20 Unmissable Erotically-Charged Films

Some of these films do not contain nudity or contain only limited nudity. The references to eroticism/erotica and sensuality may be only subtle, but powerful. Incidentally, three of the below films are by a British director Adrian Lyne (“Jacob’s Ladder” (1990)) and two by a growing Italian master of subtle and powerful erotically-charged films Luca Guadagnino (“A Bigger Splash” (2015)). In no particular order:  

1.) In The Mood for Love (2000)

2.) Betty Blue (1986)

3.) Call Me By Your Name (2017)

4.) The English Patient (1996)

5.) The Handmaiden (2016)

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The Horrorathon: Les Diaboliques (1955)

1820Maddy at Maddy Loves Her Classic Films is hosting the Horrorathon, celebrating horror movies in the light of the forthcoming Halloween, and I have decided to contribute with a short review of one intelligent and highly influential film which some view to be one of the parents of the modern psychological horror/thriller genre:

Les Diaboliques (1955)

Henri-Georges Clouzot’s French-language film “Les Diaboliques” is the film which Alfred Hitchcock was dying to make, but never did (he ardently wanted to buy the rights to the book). The film is not a strictly horror movie, but, rather, a psychological thriller with suspense and horror elements combined. Here, two women, Christina and Nicole, the wife and the mistress of the oppressing director of a boarding school respectively, decide to kill their man and dispose of the body. Everything goes according to plan, but does it really? After the murder, the two women realise that the corpse of their victim is nowhere to be found and the mystery seems to deepen with each passing day.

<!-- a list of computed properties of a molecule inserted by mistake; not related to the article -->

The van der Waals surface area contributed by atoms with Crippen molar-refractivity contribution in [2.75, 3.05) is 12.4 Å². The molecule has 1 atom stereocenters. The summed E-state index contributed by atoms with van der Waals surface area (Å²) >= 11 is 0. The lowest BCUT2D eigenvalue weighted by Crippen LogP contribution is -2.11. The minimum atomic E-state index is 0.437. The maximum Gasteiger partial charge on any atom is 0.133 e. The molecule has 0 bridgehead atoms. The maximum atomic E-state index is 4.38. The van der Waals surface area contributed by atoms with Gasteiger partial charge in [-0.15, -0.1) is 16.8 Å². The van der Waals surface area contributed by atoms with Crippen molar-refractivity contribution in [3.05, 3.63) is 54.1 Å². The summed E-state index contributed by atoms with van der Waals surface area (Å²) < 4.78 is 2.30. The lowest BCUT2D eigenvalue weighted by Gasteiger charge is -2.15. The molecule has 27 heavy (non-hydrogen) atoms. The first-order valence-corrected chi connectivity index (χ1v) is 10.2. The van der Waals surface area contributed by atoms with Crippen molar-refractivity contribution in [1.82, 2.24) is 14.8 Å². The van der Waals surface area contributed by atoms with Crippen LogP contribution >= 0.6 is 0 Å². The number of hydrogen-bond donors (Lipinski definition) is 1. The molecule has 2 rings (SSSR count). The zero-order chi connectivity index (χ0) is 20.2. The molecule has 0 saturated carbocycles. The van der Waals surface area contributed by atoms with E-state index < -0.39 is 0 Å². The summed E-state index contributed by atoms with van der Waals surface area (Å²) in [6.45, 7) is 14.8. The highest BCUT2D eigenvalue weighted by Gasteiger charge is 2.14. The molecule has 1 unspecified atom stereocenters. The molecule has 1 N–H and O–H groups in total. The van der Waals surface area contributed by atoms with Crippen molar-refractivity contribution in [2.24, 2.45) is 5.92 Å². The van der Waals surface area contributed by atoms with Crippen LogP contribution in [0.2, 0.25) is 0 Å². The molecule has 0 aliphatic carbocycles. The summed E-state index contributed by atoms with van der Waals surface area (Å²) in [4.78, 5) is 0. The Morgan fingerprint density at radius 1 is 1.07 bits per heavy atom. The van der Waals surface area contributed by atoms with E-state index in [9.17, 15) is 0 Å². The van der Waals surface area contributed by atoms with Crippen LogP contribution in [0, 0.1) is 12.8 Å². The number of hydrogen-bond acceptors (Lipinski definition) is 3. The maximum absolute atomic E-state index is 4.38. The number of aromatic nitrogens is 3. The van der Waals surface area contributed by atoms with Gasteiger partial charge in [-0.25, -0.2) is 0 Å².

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“The Odyssey” Review

the odyssey posterThe Odyssey (2016)

No, no, no, you did not understand, no…I am not making animal documentaries. I am going to tell the story of men who are going to explore a new world” (Jacques Cousteau in “The Odyssey”).

I grew up watching Jacques-Yves Cousteau’s TV documentaries, amazed at all the underwater world, unusual sea animals and Cousteau’s adventures. Now, there is a French-language biopic starring Lambert Wilson as Jacques-Yves Cousteau, Pierre Niney as his son Philippe and Audrey Tautou as Cousteau’s wife Simone. The film explores Cousteau’s life from the late 1940s until about the 1970s, showing his journey from an underwater enthusiast to a TV celebrity, not forgetting his private life. A passionate explorer, Jacques Cousteau was indeed a pioneer in marine research and exploration, practically inventing underwater breathing equipment, and very slowly in his career moving from unethical handling of the marine world to promoting the protection of environment. Ironically, the biopic provides little insight into the personality of Jacques Cousteau, and in terms of drama, the film is stale. However, thanks to the beautiful score composed by Alexandre Desplat (The Painted Veil” (2006)) and Matias Boucard’s rich cinematography, there are other things here to contemplate, for those interested.

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“Raw” Review

raw posterRaw (2016)